Westchester rehabilitation center combines music and physical therapies to help COVID-19 long-haulers

A restorative facility in northern Westchester is using a new recovery technique for COVID-19 long-haulers, or people who have long lasting, lingering effects from the virus.

News 12 Staff

Aug 22, 2021, 12:36 AM

Updated 1,064 days ago

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A restorative facility in northern Westchester is using a new recovery technique for COVID-19 long-haulers, or people who have long lasting, lingering effects from the virus.
Patients at the North Westchester Restorative Therapy and Nursing Rehabilitation Center have found a harmony between music therapy and physical therapy.
Michael Cohen, who works at the facility, says one mode of therapy is cardio drumming. He says this is a, “full-body exercise to help increase their aerobic capacity, their stamina, their strength, their endurance."
Patients also play the harmonica to help with breathing and lung strength.
This therapy is not just for COVID-19 patients, it also helps those with COPD, those recovering from heart attacks, and more.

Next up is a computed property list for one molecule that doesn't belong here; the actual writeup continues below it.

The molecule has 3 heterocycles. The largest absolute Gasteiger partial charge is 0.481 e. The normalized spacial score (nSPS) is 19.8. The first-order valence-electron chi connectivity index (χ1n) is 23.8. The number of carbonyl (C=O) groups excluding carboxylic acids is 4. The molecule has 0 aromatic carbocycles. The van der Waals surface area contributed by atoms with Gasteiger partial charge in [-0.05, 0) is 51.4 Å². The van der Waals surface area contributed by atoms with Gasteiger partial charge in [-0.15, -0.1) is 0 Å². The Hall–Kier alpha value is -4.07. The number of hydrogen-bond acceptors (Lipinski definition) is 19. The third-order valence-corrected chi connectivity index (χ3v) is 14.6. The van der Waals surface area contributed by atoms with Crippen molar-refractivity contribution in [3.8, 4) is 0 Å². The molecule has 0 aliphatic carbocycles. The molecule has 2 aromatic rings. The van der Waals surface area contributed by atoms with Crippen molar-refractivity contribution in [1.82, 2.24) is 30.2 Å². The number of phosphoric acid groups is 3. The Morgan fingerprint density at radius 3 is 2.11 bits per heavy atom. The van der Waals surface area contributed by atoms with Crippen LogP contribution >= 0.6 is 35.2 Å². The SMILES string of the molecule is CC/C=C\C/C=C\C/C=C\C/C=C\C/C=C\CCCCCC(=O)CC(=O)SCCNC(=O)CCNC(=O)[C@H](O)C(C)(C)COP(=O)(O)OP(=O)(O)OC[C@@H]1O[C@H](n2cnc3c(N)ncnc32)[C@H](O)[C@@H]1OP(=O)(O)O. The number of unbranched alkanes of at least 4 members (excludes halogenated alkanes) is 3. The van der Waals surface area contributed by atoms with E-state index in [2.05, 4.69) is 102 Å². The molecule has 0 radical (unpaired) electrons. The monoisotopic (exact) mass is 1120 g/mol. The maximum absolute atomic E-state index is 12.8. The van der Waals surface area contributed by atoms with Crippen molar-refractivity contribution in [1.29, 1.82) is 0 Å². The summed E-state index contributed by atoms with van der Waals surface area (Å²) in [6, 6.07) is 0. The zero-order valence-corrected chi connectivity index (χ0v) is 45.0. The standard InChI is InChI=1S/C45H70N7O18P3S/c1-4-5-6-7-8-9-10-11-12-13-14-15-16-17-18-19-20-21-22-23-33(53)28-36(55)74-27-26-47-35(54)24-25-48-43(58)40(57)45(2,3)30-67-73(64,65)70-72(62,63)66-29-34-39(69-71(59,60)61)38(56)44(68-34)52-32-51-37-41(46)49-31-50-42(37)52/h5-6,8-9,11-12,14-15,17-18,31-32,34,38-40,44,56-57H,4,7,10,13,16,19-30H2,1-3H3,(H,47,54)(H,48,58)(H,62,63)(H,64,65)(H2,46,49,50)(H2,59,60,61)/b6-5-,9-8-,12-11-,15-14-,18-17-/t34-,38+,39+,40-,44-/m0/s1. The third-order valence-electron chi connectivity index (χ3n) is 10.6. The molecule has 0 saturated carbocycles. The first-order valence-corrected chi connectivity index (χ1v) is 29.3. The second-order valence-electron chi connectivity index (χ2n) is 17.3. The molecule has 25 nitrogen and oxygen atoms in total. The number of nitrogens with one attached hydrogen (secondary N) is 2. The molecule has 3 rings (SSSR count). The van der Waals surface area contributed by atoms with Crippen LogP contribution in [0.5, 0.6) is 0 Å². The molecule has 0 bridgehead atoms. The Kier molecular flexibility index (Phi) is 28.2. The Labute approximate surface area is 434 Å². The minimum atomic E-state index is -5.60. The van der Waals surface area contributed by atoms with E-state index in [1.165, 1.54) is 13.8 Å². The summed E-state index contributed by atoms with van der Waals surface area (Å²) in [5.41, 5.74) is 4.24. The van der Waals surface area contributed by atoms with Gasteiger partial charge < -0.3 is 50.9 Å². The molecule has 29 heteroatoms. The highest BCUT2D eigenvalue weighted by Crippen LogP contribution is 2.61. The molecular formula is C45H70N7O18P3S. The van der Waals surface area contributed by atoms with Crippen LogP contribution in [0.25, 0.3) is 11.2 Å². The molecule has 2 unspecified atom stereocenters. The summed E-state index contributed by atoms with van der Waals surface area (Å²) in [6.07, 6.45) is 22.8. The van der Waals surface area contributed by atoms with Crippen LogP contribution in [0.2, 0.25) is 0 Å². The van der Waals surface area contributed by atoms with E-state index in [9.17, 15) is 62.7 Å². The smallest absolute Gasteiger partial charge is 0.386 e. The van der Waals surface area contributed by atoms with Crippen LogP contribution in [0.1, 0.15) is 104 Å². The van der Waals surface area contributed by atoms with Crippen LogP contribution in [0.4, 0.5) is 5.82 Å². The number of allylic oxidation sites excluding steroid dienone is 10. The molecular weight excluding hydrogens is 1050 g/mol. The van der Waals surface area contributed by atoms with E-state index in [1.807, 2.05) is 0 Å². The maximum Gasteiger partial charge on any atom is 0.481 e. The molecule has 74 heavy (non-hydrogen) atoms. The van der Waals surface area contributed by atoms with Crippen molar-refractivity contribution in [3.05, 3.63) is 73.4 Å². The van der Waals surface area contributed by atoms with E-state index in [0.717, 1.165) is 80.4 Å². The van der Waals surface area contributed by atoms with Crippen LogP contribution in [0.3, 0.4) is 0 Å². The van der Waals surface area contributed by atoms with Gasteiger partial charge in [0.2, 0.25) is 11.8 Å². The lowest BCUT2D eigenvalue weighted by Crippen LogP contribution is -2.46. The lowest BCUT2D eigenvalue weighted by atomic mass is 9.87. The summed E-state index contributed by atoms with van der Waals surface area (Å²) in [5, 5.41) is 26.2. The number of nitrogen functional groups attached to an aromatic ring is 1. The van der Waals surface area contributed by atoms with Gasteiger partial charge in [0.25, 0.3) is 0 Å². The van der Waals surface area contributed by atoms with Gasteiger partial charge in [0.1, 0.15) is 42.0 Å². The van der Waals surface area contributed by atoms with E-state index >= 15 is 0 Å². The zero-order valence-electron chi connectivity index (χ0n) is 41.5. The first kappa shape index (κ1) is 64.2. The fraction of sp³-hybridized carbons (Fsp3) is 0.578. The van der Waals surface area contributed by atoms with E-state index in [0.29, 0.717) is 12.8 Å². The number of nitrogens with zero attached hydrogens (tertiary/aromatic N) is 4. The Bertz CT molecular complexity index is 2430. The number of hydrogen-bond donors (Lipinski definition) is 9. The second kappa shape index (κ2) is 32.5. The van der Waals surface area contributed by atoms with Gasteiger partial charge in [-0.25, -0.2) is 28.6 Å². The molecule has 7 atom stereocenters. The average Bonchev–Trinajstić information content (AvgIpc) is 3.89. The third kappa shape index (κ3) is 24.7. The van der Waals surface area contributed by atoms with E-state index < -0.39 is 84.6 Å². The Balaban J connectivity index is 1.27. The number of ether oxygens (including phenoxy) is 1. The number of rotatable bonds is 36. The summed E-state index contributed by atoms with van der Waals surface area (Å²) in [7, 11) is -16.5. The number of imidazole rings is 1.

Lou Goodman is a 66-year-old resident of the facility who has COPD and suffers from shortness of breath. He says he has noticed a big difference using the musical therapies.
“With the harmonica, you can tell intake by how long the notes go, exhalation by how long the notes go,” he says. “When you can see the stuff and you're actually doing the stuff, the results are a lot more palpable, it's a lot more fun."
Cohen says the combination of music and physical therapies have been a success for many patients.
"I think we've seen improvements in terms of their ability to decrease their shortness of breath, to build up their tolerance, and be able to go home quicker,” he says.


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